Opinion On Weld Processes
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My Opinion on the advantages and disadvantages of GMAW, SMAW, and GTAW

This was posted on the AWS BBS 

SMAW- Shielded Metal Arc Welding

Lower equipment cost than GTAW and GMAW. (No bottle, gas hose, flowmeter, and tig rig/Wire feeder  needed.
Quick Change from one material to another.
The process lend itself to welding in confined spaces and various positions with few problems.
Deposition Rates faster than GTAW Manual
Easy to move from one location to another
Some special electrodes are made for cutting/gouging
Requires no outside shielding gas and can be used outdoors in light to medium wind.

Low deposition rate compared to GMAW/FCAW
Filler metal cost per weld can be greater due to a low deposition efficiency that can vary greatly with stub length.
Production factor is typically lower (Unless welding on various materials) due to rod changes and chipping slag.
Needs more hand eye coordination than GMAW

GMAW-Gas Metal Arc Welding

High deposition efficiency when used in certain transfer modes.
No Slag to chip
The process can be used on thin materials with relative ease if properly set.
Low Hydrogen
High production factor since no slag is required to be removed and uses a continuous electrode.
With the parameters properly set for the application, anyone can weld after a very short amount of practice.

Requires a Wire Feeder which is difficult to move and can sometimes be a maintanence/repair burden.
Needs Shielding Gas
No slag system so out of position welds are sometimes more difficult.
Increased chance of lack of fusion if parameters and welding technique is not controlled.
The gun is difficult to get into tight places.
Is not suitable for windy conditions.

GTAW- Gas Tungsten Arc Welding


No slag (Unless using fluzed rods), No Spatter
The low energy input allows the welder to control the puddle with ease compared to other processes. (Only because the amount of molten metal is low comapared to other processes IMO)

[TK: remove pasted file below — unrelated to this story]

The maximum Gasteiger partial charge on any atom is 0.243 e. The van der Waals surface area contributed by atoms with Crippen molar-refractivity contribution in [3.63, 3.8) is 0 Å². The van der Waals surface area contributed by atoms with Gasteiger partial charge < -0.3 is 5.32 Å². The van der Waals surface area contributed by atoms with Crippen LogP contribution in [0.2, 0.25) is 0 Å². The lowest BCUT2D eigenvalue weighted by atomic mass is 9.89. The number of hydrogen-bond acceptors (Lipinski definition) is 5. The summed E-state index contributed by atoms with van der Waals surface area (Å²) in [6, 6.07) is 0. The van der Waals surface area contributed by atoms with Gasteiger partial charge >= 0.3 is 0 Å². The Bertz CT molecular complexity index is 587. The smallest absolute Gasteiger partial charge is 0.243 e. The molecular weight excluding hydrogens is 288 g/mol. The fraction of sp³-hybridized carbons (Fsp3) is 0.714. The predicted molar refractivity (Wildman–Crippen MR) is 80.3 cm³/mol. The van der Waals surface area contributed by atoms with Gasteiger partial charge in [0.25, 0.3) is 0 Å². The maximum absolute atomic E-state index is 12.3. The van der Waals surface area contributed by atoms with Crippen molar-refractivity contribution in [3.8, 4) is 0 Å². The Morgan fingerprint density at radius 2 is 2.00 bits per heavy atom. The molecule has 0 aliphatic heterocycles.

Autogenous welds can be made (No Filler metal required)
Because the welder can vary the amount of filler metal and can also manipulate the torch easily, the process is good for welding root passes in joints accessable from one side only.
Can be used on a very wide range of base metals relatively easily.
Wide range of thicknesses
All that is required is a stick welder and the proper gas to weld Alum, SS, CuNI,Carbon Steel etc.


V E R Y low deposition rate
Requires shielding gas
The welder must manipulate both the torch and filler metal. (A little harder in a mirror sometimes or restiricted access locations)
Requires more manual dexterity than GMAW/FCAW.
Requires tungsten electrode.
Thought by many to be "better" than everything else but in my opinion it is just another process.
:) Sometimes leads to "Golden Arm Syndrome" that results in starched Khaki shirts, red bandannas with $100.00 worth of 316L swagelock fittings holding it together, tungsten holders fabricated out of various alloys with more swagelock fittings, the inability to weld on anything that is not round with a hole in it, and the constant belief that the last job and the next job are better than the one you are on.

G Austin

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